by Joe Shahen
At the end of June, the Times Union in Albany took a look at the state of the city’s middle schools, specifically the persistently failing Hackett Middle School, and highlighting the work of KIPP Tech Valley Charter School. A couple weeks later, a letter popped up saying charter schools want to put public schools “out of business” and that charters aren’t really about education.
I responded to that, and last week a response to my letter was published. The July 28 letter by David Stone responded to my classification of charter schools as public schools as “specious,” and asked how it is that charter schools are public schools.
To find the answer to Mr. Stone’s question, look no further than state law.
In the very first section of the New York Charter Schools Act of 1998, the purpose of charter schools is stated to, “Provide parents and students with expanded choices in the types of educational opportunities that are available within the public school system.”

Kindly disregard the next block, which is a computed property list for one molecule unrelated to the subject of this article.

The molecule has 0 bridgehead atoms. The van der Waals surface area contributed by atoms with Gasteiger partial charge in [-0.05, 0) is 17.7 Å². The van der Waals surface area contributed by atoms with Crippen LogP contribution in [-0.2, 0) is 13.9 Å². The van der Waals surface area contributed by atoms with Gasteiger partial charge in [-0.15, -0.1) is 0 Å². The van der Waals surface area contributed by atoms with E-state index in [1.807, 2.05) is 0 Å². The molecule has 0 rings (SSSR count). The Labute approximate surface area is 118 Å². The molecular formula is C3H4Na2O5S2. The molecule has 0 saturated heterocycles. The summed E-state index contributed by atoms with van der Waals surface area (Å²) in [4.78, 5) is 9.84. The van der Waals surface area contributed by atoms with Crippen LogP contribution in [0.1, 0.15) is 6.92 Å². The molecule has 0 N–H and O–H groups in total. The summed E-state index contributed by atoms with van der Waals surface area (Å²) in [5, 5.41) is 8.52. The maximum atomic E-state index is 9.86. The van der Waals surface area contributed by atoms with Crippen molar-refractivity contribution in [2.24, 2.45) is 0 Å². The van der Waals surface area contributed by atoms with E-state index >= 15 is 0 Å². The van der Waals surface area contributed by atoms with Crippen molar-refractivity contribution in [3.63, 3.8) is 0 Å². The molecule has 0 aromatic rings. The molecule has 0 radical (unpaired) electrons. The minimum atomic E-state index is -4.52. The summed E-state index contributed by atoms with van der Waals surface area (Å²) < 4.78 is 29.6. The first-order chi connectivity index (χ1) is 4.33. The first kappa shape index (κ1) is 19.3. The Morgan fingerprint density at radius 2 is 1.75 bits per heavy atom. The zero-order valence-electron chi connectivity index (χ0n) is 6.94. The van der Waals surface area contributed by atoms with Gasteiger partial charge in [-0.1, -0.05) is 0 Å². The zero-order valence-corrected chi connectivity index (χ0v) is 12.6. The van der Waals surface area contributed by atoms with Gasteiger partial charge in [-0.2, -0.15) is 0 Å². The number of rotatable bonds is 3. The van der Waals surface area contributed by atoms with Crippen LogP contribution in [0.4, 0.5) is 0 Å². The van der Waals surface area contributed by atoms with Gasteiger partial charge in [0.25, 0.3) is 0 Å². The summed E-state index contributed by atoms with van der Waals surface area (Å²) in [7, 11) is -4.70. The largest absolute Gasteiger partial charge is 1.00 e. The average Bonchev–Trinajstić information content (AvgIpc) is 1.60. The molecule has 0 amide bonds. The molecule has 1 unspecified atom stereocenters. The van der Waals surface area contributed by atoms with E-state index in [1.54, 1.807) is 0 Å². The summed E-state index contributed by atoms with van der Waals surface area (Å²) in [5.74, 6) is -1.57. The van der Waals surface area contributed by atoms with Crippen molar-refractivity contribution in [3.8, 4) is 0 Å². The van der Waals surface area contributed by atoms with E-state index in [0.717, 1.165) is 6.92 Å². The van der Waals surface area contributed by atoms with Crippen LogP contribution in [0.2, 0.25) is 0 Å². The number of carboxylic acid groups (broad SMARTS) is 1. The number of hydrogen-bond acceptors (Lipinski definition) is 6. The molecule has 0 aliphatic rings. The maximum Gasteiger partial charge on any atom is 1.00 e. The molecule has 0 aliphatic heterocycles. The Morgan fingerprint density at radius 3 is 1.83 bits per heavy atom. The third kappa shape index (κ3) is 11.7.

Just because they are not run exactly like district schools, that does not mean charter schools are not public schools. They are publicly funded and open to all students and families who want to apply.
Mr. Stone said charter schools don’t answer to the public. Actually, charter schools answer to the public more than any other public schools in the state. If a charter school does not perform or live up to its charter, it closes. A charter wouldn’t get to be marked as failing for a decade straight like Hackett Middle School; it simply wouldn’t be open anymore.
To bring everything back to the issue at hand, which is the state of Albany schools, how many more kids need to fail in the low-performing district middle schools before everybody agrees more quality options are needed, regardless of what type of public schools they are?